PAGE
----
As long as macOS lets you install an app, it should be safe, right? That’s the point of Apple’s Gatekeeper and notary service, which it began to enforce in macOS Catalina back in February. In theory, it means that any app you install on your Mac should have “been checked by Apple for malicious components.” But you would be wrong in assuming that any app with a Gatekeeper greenlight is actually safe.
As a recent article from Objective-See’s Patrick Wardle describes, there’s a new Mac attack making the rounds that uses Gatekeeper-passing payloads to distribute a particularly popular and problematic piece of malware: OSX.Shlayer.
“On Friday, twitter user Peter Dantini (@PokeCaptain) noticed that the website homebrew.sh (not to be confused with the legitimate Homebrew website brew.sh), was hosting an active adware campaign. If a user inadvertently visited homebrew.sh, after various redirects an update for ‘Adobe Flash Player’ would be aggressively recommended.
[…] Interestingly, Peter noticed the campaign originating from homebrew.sh, leveraged adware payloads were actually fully notarized! ????”
It’s unclear how these programs were able to receive notarization from Apple, but users foolish enough to attempt to execute them wouldn’t trigger any kind of warning about their contents. And, when run, they would dump OSX.Shlayer onto your system — one of the most popular pieces of malware for macOS right now.
As for how the malware works, it’s painfully simple. As this Kapersky blog post describes:
“It is worth noting that from the technical point of view, Shlayer is nothing special. Its main executable file is a Bash script that consists of only four lines of code. All that it does is decrypt and run another file that it brings along with it, which in turn downloads, decrypts, and executes another file, which does exactly the same. In the end, this nesting doll of various malware installs several AdWare programs, hides them well and registers them to run at startup.”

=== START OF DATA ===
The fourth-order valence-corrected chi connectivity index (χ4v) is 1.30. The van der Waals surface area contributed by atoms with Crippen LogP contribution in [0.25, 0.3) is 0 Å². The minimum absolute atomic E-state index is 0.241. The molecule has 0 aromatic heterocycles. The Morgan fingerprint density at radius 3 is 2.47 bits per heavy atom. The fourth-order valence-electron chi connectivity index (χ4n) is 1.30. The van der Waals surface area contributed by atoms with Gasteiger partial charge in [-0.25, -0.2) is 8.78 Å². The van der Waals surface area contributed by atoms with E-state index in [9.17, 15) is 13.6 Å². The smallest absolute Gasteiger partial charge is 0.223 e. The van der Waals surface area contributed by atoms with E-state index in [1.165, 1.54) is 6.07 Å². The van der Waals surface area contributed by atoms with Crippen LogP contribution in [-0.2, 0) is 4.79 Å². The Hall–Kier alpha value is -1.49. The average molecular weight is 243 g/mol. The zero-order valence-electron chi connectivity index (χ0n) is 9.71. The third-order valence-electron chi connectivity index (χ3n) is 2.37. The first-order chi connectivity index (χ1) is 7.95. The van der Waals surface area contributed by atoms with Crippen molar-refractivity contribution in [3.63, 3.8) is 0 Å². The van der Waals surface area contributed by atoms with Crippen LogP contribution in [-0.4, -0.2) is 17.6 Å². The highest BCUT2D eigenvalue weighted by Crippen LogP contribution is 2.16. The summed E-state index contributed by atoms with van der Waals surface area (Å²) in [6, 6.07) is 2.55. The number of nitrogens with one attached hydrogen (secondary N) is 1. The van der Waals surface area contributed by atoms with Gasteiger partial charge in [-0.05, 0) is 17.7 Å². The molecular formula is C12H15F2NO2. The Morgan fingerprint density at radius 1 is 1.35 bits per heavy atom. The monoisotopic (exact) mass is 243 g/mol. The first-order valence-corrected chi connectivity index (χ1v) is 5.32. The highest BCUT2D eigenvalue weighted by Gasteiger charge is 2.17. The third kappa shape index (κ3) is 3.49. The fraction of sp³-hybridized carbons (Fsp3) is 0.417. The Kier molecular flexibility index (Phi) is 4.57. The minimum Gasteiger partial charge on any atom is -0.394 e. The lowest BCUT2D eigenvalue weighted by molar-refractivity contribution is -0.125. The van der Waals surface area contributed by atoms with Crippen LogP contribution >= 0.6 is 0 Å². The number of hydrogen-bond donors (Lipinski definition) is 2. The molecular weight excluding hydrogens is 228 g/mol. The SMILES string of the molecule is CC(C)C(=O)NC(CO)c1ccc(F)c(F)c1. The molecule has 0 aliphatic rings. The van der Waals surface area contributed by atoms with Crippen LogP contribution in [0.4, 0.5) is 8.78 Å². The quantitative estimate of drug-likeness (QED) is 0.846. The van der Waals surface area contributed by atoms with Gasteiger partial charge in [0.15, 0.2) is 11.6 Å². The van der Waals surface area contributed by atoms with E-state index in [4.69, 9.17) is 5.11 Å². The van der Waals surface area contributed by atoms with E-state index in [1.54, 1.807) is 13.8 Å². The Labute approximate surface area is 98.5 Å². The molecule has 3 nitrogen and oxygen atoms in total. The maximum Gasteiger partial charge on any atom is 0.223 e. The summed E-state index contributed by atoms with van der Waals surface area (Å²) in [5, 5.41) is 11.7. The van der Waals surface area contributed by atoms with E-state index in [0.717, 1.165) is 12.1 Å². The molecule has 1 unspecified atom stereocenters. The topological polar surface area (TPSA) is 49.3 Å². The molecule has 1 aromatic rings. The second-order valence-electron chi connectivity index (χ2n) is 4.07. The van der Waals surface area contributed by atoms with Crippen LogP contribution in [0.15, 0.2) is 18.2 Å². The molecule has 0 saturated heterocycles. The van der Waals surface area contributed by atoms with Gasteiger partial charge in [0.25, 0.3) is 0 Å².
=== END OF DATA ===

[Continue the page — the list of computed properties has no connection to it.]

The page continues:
If you think you’re infected because your Mac is acting strangely — you’re getting weird pop-ups, your search results are pointing to bizarre sites, or you’re being prompted to install a number of new and odd apps that you don’t want — it’s possible that you’re infected with good ol’ OSX.Shlayer (or who knows what else). Grab something like the free version of Malwarebytes, run it, and clean up your system.
And to avoid bullshit like this in the future, reenergize your vigilance for navigating the online world. You should never, ever download anything that has the words “Adobe” “Flash” and “Player” in it, especially if you’re being cajoled to “update” said app. You shouldn’t also install any video players or codecs when prompted by a website unless you initiated it. As in, it’s OK to go find and download VLC because you needed a great player and went out to find one. It’s not OK to mindlessly click “accept,” “download,” or anything like that when a website wants you to.
Don’t install apps you don’t recognise. Don’t execute files you don’t recognise. Don’t extract .DMG files you don’t recognise. Don’t let unknown programs install themselves as Safari extensions, sucker you into giving them new “accessibility” permissions, or do anything else on your Mac that doesn’t feel like something you usually do. Apple’s Gatekeeper could use a little tightening, but the best gatekeeper that can keep crap off your Mac is your brain.